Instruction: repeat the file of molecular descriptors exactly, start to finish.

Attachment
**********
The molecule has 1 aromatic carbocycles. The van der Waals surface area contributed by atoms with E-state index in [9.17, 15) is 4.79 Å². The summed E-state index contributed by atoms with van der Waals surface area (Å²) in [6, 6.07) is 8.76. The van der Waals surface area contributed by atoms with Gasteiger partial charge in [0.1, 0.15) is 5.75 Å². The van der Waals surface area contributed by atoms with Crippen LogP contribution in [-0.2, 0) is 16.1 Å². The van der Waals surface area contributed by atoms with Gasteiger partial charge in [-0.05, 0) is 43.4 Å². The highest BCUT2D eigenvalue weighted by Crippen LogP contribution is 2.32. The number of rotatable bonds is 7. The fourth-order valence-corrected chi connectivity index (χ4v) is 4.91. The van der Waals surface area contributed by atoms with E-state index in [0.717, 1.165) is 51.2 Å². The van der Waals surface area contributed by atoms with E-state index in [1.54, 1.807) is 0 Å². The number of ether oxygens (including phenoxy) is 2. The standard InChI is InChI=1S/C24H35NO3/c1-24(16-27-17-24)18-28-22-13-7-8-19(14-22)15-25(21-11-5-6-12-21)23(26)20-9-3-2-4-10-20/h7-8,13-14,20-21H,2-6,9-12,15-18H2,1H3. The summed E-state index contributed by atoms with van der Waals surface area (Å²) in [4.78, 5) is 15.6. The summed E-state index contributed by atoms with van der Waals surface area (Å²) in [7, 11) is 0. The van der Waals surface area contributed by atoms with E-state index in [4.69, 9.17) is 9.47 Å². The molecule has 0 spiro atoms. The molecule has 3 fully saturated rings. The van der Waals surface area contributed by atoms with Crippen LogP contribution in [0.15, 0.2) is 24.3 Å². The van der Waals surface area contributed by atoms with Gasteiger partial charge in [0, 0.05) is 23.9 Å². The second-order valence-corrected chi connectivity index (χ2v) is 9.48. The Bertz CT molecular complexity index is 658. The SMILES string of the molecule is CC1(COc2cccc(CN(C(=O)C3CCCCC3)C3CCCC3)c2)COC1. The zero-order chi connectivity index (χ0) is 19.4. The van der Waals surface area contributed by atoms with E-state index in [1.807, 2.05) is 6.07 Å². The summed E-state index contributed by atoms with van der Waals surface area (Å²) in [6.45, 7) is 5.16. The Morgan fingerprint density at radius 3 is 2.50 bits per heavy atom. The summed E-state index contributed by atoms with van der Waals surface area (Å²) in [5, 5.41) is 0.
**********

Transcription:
The molecule has 1 aromatic carbocycles. The van der Waals surface area contributed by atoms with E-state index in [9.17, 15) is 4.79 Å². The summed E-state index contributed by atoms with van der Waals surface area (Å²) in [6, 6.07) is 8.76. The van der Waals surface area contributed by atoms with Gasteiger partial charge in [0.1, 0.15) is 5.75 Å². The van der Waals surface area contributed by atoms with Crippen LogP contribution in [-0.2, 0) is 16.1 Å². The van der Waals surface area contributed by atoms with Gasteiger partial charge in [-0.05, 0) is 43.4 Å². The highest BCUT2D eigenvalue weighted by Crippen LogP contribution is 2.32. The number of rotatable bonds is 7. The fourth-order valence-corrected chi connectivity index (χ4v) is 4.91. The van der Waals surface area contributed by atoms with E-state index in [0.717, 1.165) is 51.2 Å². The van der Waals surface area contributed by atoms with E-state index in [1.54, 1.807) is 0 Å². The number of ether oxygens (including phenoxy) is 2. The standard InChI is InChI=1S/C24H35NO3/c1-24(16-27-17-24)18-28-22-13-7-8-19(14-22)15-25(21-11-5-6-12-21)23(26)20-9-3-2-4-10-20/h7-8,13-14,20-21H,2-6,9-12,15-18H2,1H3. The summed E-state index contributed by atoms with van der Waals surface area (Å²) in [4.78, 5) is 15.6. The summed E-state index contributed by atoms with van der Waals surface area (Å²) in [7, 11) is 0. The van der Waals surface area contributed by atoms with E-state index in [4.69, 9.17) is 9.47 Å². The molecule has 0 spiro atoms. The molecule has 3 fully saturated rings. The van der Waals surface area contributed by atoms with Crippen LogP contribution in [0.15, 0.2) is 24.3 Å². The van der Waals surface area contributed by atoms with Gasteiger partial charge in [0, 0.05) is 23.9 Å². The second-order valence-corrected chi connectivity index (χ2v) is 9.48. The Bertz CT molecular complexity index is 658. The SMILES string of the molecule is CC1(COc2cccc(CN(C(=O)C3CCCCC3)C3CCCC3)c2)COC1. The zero-order chi connectivity index (χ0) is 19.4. The van der Waals surface area contributed by atoms with E-state index in [1.807, 2.05) is 6.07 Å². The summed E-state index contributed by atoms with van der Waals surface area (Å²) in [6.45, 7) is 5.16. The Morgan fingerprint density at radius 3 is 2.50 bits per heavy atom. The summed E-state index contributed by atoms with van der Waals surface area (Å²) in [5, 5.41) is 0.